Boris Johnson rules out standing as MP in 2015 general election
Mayor had been keeping his options open: but 'dirty tricks' speculation has forced his hand
BORIS JOHNSON has been forced to rule out running for a seat in Parliament at or before the May 2015 general election.
His decision, shared with listeners to LBC Radio this morning, followed speculation over the weekend that Chancellor George Osborne was trying to inveigle Boris into standing for Parliament sooner rather than later so that – 'dirty tricks' alert! - he would be tarred with failure if the Tories fail to win the election and thus lose his advantage over Osborne when Conservatives choose their next leader.
Until today, Johnson had been careful to keep his options open - even if it was going to mean being an MP at the same time as being mayor, given that his second term at City Hall runs until spring 2016.
But this morning he declared: "I am so sick of this subject, I think I'm going to expire sometimes. I am going to get on with my job as Mayor of London.
"The answer is I am sticking to my job that I was elected to do in 2012 and indeed in 2008. I'm very, very privileged to be here."
What provoked Boris's denial was the front page of yesterday’s Mail on Sunday which promoted the idea that Osborne is increasingly keen to take over the party leadership when David Cameron stands down – as he will surely have to if the Tories fail for the second election running to win a clear majority.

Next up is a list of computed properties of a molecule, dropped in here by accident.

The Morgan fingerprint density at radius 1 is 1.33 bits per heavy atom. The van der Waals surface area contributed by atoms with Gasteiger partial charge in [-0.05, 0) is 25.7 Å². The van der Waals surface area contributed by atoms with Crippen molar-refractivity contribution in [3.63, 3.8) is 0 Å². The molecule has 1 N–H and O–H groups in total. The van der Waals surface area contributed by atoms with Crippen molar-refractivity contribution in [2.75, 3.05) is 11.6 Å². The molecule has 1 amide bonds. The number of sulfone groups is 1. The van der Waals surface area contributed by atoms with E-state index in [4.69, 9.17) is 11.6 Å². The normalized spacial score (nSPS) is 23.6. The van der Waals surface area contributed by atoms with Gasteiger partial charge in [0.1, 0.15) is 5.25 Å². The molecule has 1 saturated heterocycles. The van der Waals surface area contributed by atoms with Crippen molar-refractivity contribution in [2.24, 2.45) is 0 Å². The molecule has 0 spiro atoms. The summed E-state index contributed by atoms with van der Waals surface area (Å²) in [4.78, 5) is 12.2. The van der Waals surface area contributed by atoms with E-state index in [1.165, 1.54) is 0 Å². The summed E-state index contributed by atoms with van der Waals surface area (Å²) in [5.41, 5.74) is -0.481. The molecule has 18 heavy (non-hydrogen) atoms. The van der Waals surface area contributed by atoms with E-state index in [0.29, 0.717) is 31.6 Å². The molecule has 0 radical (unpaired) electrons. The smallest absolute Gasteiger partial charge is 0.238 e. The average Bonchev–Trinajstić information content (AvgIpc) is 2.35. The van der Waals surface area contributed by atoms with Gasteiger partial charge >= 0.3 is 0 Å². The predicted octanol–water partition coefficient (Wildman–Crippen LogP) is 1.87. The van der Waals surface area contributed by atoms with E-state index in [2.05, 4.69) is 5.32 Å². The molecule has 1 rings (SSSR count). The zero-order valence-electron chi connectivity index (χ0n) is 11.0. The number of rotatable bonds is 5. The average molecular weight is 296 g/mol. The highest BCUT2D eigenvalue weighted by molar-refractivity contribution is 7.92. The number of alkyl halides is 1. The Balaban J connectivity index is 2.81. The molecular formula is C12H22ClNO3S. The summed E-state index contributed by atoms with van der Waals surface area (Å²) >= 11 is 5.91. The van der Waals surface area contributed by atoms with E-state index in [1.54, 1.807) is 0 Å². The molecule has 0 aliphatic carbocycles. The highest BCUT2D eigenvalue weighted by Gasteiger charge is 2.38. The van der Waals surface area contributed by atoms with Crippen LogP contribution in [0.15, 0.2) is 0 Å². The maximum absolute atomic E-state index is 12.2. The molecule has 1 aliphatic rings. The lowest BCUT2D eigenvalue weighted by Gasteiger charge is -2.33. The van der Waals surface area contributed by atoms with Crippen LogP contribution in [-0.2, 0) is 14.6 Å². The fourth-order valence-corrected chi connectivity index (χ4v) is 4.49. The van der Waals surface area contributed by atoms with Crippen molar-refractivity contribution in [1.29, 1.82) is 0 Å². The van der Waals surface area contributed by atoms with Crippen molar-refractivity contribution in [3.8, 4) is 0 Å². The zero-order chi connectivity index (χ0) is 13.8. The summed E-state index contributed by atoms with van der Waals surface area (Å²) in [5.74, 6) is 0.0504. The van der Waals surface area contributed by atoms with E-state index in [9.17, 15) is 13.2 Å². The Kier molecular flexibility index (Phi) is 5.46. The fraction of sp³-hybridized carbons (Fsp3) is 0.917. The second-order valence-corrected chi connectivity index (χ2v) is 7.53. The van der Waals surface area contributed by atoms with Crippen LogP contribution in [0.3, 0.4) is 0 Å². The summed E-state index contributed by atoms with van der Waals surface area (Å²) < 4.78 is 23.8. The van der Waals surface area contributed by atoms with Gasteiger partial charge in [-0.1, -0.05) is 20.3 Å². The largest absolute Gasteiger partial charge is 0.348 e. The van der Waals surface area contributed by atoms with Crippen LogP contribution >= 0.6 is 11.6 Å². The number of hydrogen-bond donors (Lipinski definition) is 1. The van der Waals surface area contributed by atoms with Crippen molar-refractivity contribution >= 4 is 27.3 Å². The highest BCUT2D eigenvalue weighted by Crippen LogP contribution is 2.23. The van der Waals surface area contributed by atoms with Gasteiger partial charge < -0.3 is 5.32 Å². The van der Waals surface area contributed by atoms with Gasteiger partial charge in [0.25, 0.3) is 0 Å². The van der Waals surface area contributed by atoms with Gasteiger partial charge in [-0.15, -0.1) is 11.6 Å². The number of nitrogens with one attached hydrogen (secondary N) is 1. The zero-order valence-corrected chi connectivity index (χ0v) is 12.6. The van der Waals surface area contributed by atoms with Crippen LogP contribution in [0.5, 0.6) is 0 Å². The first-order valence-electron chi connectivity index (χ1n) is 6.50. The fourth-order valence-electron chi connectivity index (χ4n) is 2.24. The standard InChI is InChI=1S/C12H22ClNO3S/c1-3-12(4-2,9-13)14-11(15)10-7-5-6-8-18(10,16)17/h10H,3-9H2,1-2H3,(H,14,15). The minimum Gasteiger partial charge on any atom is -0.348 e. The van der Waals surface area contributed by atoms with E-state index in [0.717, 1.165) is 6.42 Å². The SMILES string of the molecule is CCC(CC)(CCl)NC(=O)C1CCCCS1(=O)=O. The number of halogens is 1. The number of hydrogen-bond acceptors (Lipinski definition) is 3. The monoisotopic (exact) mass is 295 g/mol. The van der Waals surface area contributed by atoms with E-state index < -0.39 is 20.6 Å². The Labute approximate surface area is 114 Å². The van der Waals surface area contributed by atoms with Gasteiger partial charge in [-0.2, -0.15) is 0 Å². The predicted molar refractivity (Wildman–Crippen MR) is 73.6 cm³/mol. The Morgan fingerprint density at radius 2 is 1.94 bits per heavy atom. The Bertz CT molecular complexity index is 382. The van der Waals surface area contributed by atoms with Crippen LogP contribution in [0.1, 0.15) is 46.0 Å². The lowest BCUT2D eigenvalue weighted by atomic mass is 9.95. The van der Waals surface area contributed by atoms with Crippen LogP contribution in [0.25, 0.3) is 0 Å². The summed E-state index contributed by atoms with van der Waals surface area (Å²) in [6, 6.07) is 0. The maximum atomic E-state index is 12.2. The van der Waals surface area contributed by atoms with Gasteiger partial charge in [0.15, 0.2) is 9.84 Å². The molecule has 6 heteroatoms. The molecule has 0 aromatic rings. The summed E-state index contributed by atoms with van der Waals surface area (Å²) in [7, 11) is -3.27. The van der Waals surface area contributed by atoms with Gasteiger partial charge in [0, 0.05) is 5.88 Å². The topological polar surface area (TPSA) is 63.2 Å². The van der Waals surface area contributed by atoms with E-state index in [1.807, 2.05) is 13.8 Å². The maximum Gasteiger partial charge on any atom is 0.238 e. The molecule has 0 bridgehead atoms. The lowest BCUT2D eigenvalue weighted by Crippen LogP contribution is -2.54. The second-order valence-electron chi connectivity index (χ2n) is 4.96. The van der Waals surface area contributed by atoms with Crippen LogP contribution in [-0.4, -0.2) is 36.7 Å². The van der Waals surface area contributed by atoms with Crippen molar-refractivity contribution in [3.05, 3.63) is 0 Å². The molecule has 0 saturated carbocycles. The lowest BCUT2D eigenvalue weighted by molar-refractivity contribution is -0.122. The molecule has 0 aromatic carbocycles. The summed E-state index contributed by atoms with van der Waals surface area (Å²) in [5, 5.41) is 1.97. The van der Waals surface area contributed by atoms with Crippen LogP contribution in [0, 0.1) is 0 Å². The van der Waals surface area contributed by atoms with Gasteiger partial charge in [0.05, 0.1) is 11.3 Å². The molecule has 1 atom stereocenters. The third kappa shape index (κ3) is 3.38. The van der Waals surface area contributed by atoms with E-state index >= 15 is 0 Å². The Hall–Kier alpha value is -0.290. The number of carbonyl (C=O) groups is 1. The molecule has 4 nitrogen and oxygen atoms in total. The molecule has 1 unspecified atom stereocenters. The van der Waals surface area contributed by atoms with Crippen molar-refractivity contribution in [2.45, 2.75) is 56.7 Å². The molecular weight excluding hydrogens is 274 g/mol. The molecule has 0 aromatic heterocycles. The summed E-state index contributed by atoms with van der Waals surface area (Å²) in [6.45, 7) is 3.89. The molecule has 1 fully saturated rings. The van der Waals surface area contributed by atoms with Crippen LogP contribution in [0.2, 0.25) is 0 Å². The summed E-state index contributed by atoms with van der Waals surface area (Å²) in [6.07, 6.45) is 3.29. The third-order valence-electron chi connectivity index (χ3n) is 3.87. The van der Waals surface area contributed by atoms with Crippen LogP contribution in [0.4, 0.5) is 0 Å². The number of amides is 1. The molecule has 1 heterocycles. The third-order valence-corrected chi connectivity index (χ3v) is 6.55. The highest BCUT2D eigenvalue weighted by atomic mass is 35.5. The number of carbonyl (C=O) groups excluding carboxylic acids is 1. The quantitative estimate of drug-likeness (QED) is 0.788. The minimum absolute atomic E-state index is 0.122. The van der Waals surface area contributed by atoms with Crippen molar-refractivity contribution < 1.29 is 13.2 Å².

But Osborne - so the theory goes - wants to be certain that Boris, easily the most high–profile Tory in the country, is unable to escape a 2015 Tory defeat without any mud sticking to him. And the best way to achieve that is to have Boris involved in the defeat.
A well-placed source was quoted as saying that when he was told Osborne had approached him about standing for Parliament in 2015, the Mayor said: "Bullshit – there’s been no such conversation. They are trying to tie me in."
The "dirty tricks" story excited a great deal of interest in the media this morning, before Johnson went on LBC.
Ben Brogan, the political commentator of the Daily Telegraph, blogged that it showed the battle to succeed Cameron was hotting up. "By offering the Mayor a prominent role in the Tory election campaign, the thinking is that Boris would sink or swim with the success of it; so if the Conservatives lost, Boris would be weakened as much as Mr Osborne."
It got Tim Montgomerie speculating in The Times about the role Michael Gove might play in the succession: "The Education Secretary is honest when he says he does not want to be leader himself but one notion is that he becomes Osborne’s running mate. He is already using private gatherings to big up the Chancellor and talk down London’s Mayor."
Meanwhile, Peter McKay in the Daily Mail advised Boris to go for it: "They’re expecting him to scheme for the leadership wherever he goes. So jump back into the fray now."
But Boris had decided to play the long game. There's just one snag: if the Conservatives do fail to win the general election, and assuming Tory backbenchers demand Cameron's head, Boris will have to get himself a seat in Parliament PDQ if he wants to take part in the leadership election.
That will mean persuading one of his friends with a safe Tory seat to resign quickly after the May election and force a by-election. The usual reward for such a sacrifice is a seat in the House of Lords.